I think even I could make something off this simple design...though I'll wind up with a better product from AHE. More dollar-efficient for me to do the job I'm good at and let them do theirs, too.
    Thanks for the suggestion, Steve. That's an excellent tip--I love DeJoha's designs. I looked at the HUG, and have it in the back of my mind. I think I put that one on hold because it looks designed to work with a gathered end hammock more easily than a bridge. But it's possible I would modify the design a bit to work with a bridge hammock.

    For now, before I start cutting up my batch of noseeum, I bought some cheap tulle and made a small tube prototype to mess around with. It only goes down to my waist and cinches with a shock cord. I will be in a quilt so I'm not concerned about my legs being exposed. I'll see if this design works. Will test the set up this weekend and then in the field in a couple of weeks at a group hang. I will post some photos, either here or in a new thread.

    Steve, when your HUG arrives, if you wouldn't mind, could you post photos of it set up in your hammock and then in the 'Mid? I sure would appreciate it.

  7. #7
    steveflinn's Avatar
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    Sure, I'll post some HUG pics.

    You know, zPacks uses nanonetting as a tent floor and puts the groundsheet on top of that. This doesn't answer your question as to whether the netting would abraid nylon; might make it even less clear. But you might put the tube over the entire hammock and then use your groundsheet inside when you're earthbound.

    Another option would be to make an enlarged headnet arrangement. Maybe have a plastic Dutch/TATO quilt clip for quick disconnect so that you can just wear your tube, you know, get up and walk around with it on when you want. But I've tried the headnet, did not like it ... though it was effective enough with sleeves and TQ.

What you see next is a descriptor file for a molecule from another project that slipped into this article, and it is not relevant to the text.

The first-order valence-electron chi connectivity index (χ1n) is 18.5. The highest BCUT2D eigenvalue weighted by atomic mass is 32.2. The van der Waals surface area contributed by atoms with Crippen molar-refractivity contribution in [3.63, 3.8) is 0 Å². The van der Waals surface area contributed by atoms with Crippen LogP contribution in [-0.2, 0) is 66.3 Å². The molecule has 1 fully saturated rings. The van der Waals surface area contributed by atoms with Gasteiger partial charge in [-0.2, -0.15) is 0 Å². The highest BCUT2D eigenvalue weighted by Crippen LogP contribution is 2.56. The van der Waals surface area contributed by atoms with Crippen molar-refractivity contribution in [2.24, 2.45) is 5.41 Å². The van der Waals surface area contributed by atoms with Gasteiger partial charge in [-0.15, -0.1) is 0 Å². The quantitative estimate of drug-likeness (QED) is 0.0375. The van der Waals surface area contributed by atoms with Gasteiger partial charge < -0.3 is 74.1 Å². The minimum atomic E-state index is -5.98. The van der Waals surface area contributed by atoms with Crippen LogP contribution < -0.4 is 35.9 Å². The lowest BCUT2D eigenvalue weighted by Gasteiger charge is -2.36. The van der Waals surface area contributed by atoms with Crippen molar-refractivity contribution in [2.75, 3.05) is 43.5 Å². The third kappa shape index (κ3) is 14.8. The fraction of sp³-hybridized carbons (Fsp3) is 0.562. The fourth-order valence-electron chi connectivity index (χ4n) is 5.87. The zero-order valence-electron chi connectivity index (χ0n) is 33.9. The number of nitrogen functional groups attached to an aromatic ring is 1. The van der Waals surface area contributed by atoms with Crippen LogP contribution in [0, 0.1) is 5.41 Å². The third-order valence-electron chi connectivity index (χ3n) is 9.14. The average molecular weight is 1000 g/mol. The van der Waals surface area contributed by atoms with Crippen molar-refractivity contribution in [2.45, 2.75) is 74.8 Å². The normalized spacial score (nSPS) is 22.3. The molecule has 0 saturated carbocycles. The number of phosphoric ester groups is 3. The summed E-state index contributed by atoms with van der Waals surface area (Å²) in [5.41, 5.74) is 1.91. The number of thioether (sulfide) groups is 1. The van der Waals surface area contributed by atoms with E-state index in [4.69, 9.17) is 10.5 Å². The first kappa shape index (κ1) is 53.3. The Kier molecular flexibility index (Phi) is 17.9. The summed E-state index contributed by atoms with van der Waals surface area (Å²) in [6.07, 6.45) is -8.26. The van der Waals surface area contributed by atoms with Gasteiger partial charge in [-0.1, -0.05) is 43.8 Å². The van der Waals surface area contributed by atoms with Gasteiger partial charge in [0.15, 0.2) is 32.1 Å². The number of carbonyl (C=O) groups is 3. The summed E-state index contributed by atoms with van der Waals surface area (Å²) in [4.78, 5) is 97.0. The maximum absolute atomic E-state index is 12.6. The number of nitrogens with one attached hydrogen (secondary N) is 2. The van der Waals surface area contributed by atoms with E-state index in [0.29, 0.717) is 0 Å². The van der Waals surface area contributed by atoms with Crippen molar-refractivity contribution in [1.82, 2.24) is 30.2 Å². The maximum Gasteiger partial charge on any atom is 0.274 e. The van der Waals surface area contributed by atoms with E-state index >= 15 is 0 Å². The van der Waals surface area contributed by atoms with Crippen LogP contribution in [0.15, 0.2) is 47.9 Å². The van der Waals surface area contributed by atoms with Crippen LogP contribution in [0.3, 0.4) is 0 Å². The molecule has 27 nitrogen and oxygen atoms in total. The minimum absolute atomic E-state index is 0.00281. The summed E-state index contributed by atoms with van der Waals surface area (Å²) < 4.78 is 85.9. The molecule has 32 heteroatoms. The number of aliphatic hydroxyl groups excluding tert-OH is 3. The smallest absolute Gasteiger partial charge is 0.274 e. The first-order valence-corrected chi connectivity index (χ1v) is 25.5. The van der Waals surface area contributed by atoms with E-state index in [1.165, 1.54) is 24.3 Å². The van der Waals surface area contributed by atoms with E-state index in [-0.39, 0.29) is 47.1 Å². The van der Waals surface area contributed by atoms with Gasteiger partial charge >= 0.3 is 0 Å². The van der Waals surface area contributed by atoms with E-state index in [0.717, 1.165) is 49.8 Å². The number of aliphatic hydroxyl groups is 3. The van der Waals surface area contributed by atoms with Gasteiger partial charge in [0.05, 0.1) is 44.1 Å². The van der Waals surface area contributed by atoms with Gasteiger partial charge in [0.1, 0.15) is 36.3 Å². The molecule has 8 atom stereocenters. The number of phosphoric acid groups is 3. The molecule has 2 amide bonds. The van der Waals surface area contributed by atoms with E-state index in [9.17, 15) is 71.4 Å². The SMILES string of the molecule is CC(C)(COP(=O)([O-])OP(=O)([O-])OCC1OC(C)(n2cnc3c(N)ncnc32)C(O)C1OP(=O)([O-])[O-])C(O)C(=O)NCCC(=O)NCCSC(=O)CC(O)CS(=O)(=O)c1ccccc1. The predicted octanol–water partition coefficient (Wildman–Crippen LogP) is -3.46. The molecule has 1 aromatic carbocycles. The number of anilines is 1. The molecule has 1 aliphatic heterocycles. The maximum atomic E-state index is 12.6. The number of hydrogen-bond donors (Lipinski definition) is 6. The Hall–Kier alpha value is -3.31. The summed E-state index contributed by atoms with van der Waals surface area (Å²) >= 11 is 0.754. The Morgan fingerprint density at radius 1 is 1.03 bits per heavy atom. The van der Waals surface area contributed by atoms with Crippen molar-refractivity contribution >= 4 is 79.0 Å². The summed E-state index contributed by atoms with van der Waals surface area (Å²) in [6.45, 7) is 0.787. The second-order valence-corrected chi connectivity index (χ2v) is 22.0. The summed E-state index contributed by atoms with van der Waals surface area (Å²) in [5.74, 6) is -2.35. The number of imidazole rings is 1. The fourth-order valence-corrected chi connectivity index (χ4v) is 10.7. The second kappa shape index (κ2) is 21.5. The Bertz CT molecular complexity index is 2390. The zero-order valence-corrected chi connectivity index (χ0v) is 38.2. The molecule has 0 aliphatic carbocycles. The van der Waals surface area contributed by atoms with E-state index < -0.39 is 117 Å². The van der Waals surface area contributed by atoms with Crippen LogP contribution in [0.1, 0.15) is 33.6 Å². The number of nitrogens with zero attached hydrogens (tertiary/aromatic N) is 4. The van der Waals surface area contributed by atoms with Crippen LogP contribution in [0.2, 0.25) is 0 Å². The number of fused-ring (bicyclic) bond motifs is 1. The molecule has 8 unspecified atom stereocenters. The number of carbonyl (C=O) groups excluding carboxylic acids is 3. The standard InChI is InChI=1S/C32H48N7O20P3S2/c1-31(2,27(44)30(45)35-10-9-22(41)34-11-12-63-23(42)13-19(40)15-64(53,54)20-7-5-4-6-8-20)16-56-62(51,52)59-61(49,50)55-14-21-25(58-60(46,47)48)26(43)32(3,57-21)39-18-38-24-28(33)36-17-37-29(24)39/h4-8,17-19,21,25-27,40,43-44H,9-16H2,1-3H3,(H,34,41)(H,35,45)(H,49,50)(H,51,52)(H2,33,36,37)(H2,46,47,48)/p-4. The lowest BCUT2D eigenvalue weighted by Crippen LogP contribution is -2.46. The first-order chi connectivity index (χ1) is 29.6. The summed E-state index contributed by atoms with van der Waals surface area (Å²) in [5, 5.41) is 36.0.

8. #8
    New Member zscott's Avatar
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    +1 to what tender toe is saying. In addition, I would think that if you had the mesh under you it would be very easy to rip with the tossing and turning many people do in a hammock. I think it is more practical to put it on the outside.

  9. #9
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    Originally I used velcro to make the bugnet removable, but I don't like messing with velcro on the trail (too noisy and snaggy), so I ended up sewing the bugnet on 3 sides and putting a zipper on the 4th side.

    I hung the net from a ridgeline above, using bungee prusiks. No problem with too much tension.

    The shape of the bugnet is like a "hip roof" and to keep from doing the math, I set up the hammock and draped the net over it to get the dimensions and the lengths of the "hip ridgelines".

    Happy Trails.
    " . . . there's no easy trail to Cache Lake, for it is protected by distance, mile after forgotten mile of woods and water, and it is still clean and clear and safe from civilization." John J Rowlands from Cache Lake Country

  10. #10

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    bugnet

    tpkanu,

    That net looks great. Kind of reminds me of my TTTG Switchback hammock, which I traded to get into bridge hammocks.

    I'm leaning toward something like that because it offers great coverage and I think is within my skill set with a sewing machine. I'm trying to go light, and this would be a heavier set up, but I have 2 DIY bridges so I might experiment a bit.

    I'll see how my tulle tube goes on a trip in about a week and report back.

    Michael (SoCal Mike)